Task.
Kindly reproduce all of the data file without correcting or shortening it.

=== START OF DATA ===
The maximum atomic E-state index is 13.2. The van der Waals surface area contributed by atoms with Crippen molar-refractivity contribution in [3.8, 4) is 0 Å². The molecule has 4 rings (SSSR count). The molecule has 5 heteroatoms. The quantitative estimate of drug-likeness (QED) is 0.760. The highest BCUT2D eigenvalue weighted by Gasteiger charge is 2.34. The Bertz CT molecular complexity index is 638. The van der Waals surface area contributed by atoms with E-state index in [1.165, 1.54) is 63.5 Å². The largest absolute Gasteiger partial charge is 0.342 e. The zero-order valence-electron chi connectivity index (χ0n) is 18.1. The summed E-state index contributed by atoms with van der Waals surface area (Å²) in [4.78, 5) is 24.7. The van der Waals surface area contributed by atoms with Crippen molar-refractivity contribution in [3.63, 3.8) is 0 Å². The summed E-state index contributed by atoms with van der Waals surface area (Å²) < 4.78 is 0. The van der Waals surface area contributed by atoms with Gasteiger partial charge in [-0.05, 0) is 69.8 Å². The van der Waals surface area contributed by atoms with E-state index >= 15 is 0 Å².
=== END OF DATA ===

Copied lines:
The maximum atomic E-state index is 13.2. The van der Waals surface area contributed by atoms with Crippen molar-refractivity contribution in [3.8, 4) is 0 Å². The molecule has 4 rings (SSSR count). The molecule has 5 heteroatoms. The quantitative estimate of drug-likeness (QED) is 0.760. The highest BCUT2D eigenvalue weighted by Gasteiger charge is 2.34. The Bertz CT molecular complexity index is 638. The van der Waals surface area contributed by atoms with E-state index in [1.165, 1.54) is 63.5 Å². The largest absolute Gasteiger partial charge is 0.342 e. The zero-order valence-electron chi connectivity index (χ0n) is 18.1. The summed E-state index contributed by atoms with van der Waals surface area (Å²) in [4.78, 5) is 24.7. The van der Waals surface area contributed by atoms with Crippen molar-refractivity contribution in [3.63, 3.8) is 0 Å². The summed E-state index contributed by atoms with van der Waals surface area (Å²) < 4.78 is 0. The van der Waals surface area contributed by atoms with Gasteiger partial charge in [-0.05, 0) is 69.8 Å². The van der Waals surface area contributed by atoms with E-state index >= 15 is 0 Å².